Attention-Deficit Hyperactivity Disorder in Adults and ChildrenEditors: Lenard A. Adler, MD; Thomas J. Spencer, MD; and Timothy E. Wilens, MD
Publisher: Cambridge University Press – 392 pages
Book Review by: Sonu Chandiram

Persistent inattention, distractability and hyperactivity are some of the major characteristics of people who have ADHD. Usually associated with only children in the past, in recent years it has been found have risen significantly in adults as well. A wide array of other psychiatric illnesses such as anxiety, mood, and substance abuse disorders coexist in those who have ADHD. This has complicated the tasks of assessment, management, and treatment.

The World Health Organization estimated that ADHD affected about 39 million people in 2013. Recent research by experts on this neurobiological and neurobehavioral disorder has been brought together in this important new book. It also covers a history of this ailment, clinical options for its management, as well as its comorbidity, diagnosis, and epidemiology. The book also discusses neuroimaging of ADHD.

Fifty specialists (including editors Lenard Adler Timothy Wilens) who study and teach ADHD and related disorders such as anxiety disorder, bipolar disorder and learning disorders – all from the United States except one each from Canada and Lebanon – wrote the 29 chapters that comprise this unique work on this subject.

Since this is a relatively new and growing field of study with many recent and ongoing discoveries, we provide you an overview of this book’s by naming its chapter titles below:

  1. History of attention-deficit hyperactivity disorder (ADHD)
  2. Diagnosing ADHD in children and adults
  3. The epidemiology and social burden of ADHD
  4. Functional impairment in ADHD
  5. Beyond DSM-IV diagnostic criteria: what changed, what should have changed in DSM-5
  6. Conceptual issues in understanding comorbidity in ADHD
  7. Bipolar disorder and ADHD: comorbidity throughout the life cycle
  8. Assessment and treatment of depressive disorders in adults with ADHD
  9. Comorbidity of ADHD and anxiety
  10. Attention-deficit hyperactivity disorder and the substance abuse disorders in ADHD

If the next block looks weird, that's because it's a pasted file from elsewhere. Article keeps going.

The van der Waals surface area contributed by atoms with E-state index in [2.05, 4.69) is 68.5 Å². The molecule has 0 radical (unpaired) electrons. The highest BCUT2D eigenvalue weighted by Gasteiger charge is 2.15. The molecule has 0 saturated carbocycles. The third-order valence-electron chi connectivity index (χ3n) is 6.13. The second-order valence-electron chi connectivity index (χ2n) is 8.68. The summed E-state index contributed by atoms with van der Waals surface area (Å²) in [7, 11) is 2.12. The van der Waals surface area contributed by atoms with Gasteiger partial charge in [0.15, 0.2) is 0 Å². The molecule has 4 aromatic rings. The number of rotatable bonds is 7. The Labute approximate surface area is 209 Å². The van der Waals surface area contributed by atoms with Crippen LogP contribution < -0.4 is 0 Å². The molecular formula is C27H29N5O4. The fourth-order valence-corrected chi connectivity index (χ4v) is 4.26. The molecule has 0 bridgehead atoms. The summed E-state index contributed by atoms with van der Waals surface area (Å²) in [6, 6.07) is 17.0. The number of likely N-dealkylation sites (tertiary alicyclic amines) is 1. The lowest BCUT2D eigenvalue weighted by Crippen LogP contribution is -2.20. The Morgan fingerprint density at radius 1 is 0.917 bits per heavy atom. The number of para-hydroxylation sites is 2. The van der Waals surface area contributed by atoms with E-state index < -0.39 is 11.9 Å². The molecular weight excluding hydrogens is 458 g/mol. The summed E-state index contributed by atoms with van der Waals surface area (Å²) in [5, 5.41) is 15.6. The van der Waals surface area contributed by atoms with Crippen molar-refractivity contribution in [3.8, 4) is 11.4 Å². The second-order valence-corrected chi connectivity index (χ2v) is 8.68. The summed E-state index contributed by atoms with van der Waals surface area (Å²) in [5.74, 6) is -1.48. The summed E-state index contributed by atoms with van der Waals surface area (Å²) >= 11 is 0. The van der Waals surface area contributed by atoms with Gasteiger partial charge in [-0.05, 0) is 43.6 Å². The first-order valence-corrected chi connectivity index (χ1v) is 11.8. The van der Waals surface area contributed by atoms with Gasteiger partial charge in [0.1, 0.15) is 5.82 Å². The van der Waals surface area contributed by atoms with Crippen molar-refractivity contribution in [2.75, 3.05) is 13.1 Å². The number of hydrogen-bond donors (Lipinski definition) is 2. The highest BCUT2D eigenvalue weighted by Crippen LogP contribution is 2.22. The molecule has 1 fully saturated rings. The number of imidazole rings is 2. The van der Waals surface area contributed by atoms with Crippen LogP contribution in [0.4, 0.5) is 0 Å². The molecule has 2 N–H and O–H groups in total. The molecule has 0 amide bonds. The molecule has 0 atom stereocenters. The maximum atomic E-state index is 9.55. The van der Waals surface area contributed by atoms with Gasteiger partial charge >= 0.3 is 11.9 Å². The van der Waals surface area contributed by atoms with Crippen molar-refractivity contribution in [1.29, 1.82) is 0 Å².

11. ADHD and learning disorders
  12. Oppositional defiant disorder and conduct disorder
  13. Mimics of ADHD: medical and neurological conditions
  14. Catecholamine influences on prefrontal cortex circuits and function
  15. Molecular genetics of ADHD
  16. Neuroimaging of ADHD
  17. Neuropsychological testing
  18. ADHD diagnostic and symptom assessment scales for adults
  19. Assessment of ADHD in children and adolescents
  20. Stimulant medication in children and adolescents
  21. Non-stimulant treatment of ADHD
  22. Pharmacotherapy of ADHD in adults
  23. Psychosocial treatment of ADHD in adults
  24. Complementary and alternative treatments for pediatric and adult ADHD
  25. Preschool ADHD treatment
  26. ADHD and smoking
  27. ADHD and tic disorders
  28. Sustainable change: treatment adherence in ADHD
  29. College students with ADHD

Academic and occupational underachievement are two of most severe negative consequences for people afflicted with ADHD. We hope that this book will help professionals better diagnose it and to provide solutions to their clients or patients who suffer from it.

This book has been developed for physicians, psychiatrists, psychologists, social workers, and even coaches, or anyone seeking to understand this condition at a deeper level, particularly its characteristics, etiology, features, and various current treatment modalities.



Lenard A. Adler is Professor in the Department of Psychiatry and Child and Adolescent Psychiatry, and Director of the Adult ADHD Program at New York University School of Medicine in New York, New York.
Thomas J. Spencer is Associate Professor of Psychiatry at Harvard Medical School, and Associate Chief of Clinical Research in Pediatric Psychopharmacology at Massachusetts General Hospital in Boston, Massachusetts.
Timothy E. Wilens is Chief of the Division of Child and Adolescent Psychiatry, and Director of the Center for Addiction Medicine at Massachusetts General Hospital in Boston, Massachusetts.